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Two-Minute Drill: NFL’s PR Mess Goes from Bad to Worse

By: Guest | November 9, 2010 | 
38

Guest post by Harrison Kratz, a junior at Temple University and president/founder of Kratz PR & Management.

When I was asked to write this post, I was told to pick a topic I was passionate about. I immediately knew the direction I was going to take. I have always been passionate about the NFL, but that passion is now for the wrong reasons.

During the past few years, The NFL’s PR mess has gone from bad to worse. Commissioner Roger Goodell got off to a good start in cracking down on wrongful behavior off the field, but all that progress seems to be lost and buried under a slew of serious image problems.

The NFL has a handful of stellar role models and representatives of the league in players such as Drew Brees and Peyton Manning. However, those players have been taken over by foul play on and off the field, sexism, and poor league management. For a league that has established itself as the dominant professional sports league in America, this is unacceptable.

The NFL has let situations blow out of proportion by mishandling crisis communication and the handling of incidents across the league. In the beginning, Goodell was suspending any player who did not uphold the integrity of the League. Now, he let Ben Roethlisberger return to the field two weeks early after being suspended for his “escapades” with young women during the off-season. How does letting him come back early uphold the integrity of the league?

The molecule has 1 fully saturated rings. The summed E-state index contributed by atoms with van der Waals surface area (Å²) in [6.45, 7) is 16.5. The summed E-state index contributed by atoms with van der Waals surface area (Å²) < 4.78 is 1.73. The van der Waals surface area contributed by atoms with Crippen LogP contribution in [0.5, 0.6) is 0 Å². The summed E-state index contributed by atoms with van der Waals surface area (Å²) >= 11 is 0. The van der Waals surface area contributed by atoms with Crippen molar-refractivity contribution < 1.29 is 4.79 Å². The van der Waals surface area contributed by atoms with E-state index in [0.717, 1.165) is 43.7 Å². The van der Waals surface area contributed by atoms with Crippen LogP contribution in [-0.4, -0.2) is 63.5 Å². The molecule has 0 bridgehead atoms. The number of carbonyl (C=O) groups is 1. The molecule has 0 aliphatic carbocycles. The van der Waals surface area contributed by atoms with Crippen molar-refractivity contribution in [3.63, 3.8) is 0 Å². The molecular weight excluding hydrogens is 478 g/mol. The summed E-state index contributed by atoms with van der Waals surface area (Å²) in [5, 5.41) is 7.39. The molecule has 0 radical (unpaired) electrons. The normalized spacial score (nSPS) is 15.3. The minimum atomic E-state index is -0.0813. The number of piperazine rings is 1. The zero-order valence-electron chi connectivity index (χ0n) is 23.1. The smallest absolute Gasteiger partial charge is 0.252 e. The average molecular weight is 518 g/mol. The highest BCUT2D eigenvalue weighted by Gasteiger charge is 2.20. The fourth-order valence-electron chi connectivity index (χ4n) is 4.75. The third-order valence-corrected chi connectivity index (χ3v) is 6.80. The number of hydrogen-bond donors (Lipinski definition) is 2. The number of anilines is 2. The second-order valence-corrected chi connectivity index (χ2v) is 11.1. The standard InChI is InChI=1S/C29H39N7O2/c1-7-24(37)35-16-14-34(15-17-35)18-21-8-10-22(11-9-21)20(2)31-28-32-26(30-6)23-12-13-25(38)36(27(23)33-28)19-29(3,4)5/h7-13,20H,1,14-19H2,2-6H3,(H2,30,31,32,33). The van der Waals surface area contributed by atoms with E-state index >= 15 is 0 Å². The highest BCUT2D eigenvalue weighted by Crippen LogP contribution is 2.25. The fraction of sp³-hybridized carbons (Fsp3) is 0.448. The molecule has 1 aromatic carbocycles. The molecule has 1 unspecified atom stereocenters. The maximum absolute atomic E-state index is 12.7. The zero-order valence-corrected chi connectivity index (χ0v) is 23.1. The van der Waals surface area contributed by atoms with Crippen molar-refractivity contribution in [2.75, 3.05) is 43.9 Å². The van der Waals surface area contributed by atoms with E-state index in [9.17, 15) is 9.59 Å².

The NFL seems to be in the midst of a new publicity crisis every week, yet nothing ever seems to be fixed. Of all of the major professional sports leagues in this country, the NFL is by far the least active on social media even though they have the largest existing fan base. Rather than creating an image and initiating communication, they are letting the media and upset fans define their brand.

Now, baseball is recovering from their steroid era and they’re making all the right moves as far as presenting themselves as a league for their fans. I can’t say the same for the NFL. The NFL is a brand, and needs recognize itself as such.

Like any brand that consumers buy into, they need to focus on how they can continue to connect with their followers and provide an image of integrity throughout the entire organization. We are in an age of reinvention, and readapting is everything. The NFL needs to wake up.